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Clin Lab Med. 1989 Mar;9(1):105-35.

The Centers for Disease Control-National Heart, Lung and Blood Institute Lipid Standardization Program. An approach to accurate and precise lipid measurements.

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  • 1Division of Environmental Health Laboratory Sciences, Centers for Disease Control, Atlanta, Georgia.

Abstract

In collaboration with the National Heart, Lung, and Blood Institute, the CDC has supported programs for standardizing lipid measurements for more than 30 years. These programs were begun because comparable and accurate quantitative measurements were needed for epidemiologic studies of coronary heart disease. Since the first program was initiated, over 500 national and international laboratories have participated in the various CDC lipid standardization programs. The cornerstone of these standardization programs has been an accuracy base of lipid reference materials and methods developed by CDC. Specifically, CDC has developed human, serum-based reference materials for cholesterol, HDL, triglyceride, and apolipoproteins A-I and B and reference methods for total cholesterol, HDL, and triglyceride. The CDC reference method for cholesterol has been adopted as the national reference method for cholesterol by the National Reference System for the Clinical Laboratory Council of the National Committee for Clinical Laboratory Standards. The approved CDC reference method along with an approved NBS definitive method, an approved NBS certified Reference Material, and the CDC certified serum-based secondary reference materials make up the accuracy base for serum cholesterol measurements in the United States, and together they are recognized as the National Reference System for Cholesterol. The NCEP Laboratory Standardization Panel recommends that cholesterol measurements made by all clinical laboratories should be standardized so that cholesterol values are traceable to the National Reference System for Cholesterol. In support of the NCEP's efforts, CDC will establish a standardization program permitting the laboratory and manufacturing community to trace cholesterol measurements and the development of cholesterol diagnostic products back to the national reference system. The major emphasis of this standardization effort is to establish a network of reference method laboratories (1) to assign cholesterol values to all commercially prepared lots of calibrators and control materials and (2) to provide reference measurements on individual "fresh" human serum specimens to manufacturers and clinical laboratories. CDC is also working to (1) provide reference materials to manufacturers, (2) collaborate with NBS to maintain documentation of the national reference system accuracy base, (3) cooperate with proficiency testing organizations to assist in the accurate labeling of reference materials, and (4) provide training and education pertinent to cholesterol standardization.(ABSTRACT TRUNCATED AT 400 WORDS)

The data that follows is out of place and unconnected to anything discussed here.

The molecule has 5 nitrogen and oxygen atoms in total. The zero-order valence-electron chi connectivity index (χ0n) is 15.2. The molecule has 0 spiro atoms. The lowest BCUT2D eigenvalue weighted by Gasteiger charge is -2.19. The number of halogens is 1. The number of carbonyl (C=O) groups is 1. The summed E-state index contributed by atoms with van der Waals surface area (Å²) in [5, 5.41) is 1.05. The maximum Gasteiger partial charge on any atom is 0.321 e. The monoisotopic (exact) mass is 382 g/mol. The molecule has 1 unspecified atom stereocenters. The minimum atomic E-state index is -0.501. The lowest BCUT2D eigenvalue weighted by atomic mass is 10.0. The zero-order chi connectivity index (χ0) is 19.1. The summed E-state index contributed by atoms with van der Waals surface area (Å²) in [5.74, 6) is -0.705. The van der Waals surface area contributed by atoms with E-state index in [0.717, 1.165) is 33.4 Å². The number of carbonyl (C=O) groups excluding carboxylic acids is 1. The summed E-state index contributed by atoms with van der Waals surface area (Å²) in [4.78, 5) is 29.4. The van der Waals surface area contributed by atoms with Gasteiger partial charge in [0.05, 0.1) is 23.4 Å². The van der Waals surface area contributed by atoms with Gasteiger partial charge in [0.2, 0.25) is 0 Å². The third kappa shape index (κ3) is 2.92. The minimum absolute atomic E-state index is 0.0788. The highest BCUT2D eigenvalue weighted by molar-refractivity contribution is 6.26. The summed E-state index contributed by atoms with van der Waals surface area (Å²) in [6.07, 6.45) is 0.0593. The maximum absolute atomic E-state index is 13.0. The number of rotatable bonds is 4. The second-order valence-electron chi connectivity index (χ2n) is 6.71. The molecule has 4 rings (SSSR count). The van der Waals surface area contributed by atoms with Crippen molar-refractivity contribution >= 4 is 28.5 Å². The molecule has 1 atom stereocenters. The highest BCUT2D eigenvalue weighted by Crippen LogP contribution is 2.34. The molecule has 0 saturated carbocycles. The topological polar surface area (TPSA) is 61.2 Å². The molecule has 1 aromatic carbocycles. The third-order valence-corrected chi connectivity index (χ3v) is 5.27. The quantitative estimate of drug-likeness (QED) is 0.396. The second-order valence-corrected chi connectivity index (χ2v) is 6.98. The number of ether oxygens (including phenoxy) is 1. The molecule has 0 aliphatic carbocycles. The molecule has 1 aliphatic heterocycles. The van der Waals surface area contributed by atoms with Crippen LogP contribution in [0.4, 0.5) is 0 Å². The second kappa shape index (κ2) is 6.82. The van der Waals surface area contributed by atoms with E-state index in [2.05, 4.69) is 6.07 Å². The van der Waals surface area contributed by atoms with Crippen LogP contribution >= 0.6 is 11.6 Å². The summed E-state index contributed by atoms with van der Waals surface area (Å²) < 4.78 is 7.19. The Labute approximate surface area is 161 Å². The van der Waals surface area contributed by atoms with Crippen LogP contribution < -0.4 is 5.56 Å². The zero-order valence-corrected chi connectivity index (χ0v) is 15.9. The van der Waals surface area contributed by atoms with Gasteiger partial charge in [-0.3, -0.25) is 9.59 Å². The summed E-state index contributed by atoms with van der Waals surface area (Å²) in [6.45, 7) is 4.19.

PMID:
2538292
[PubMed - indexed for MEDLINE]
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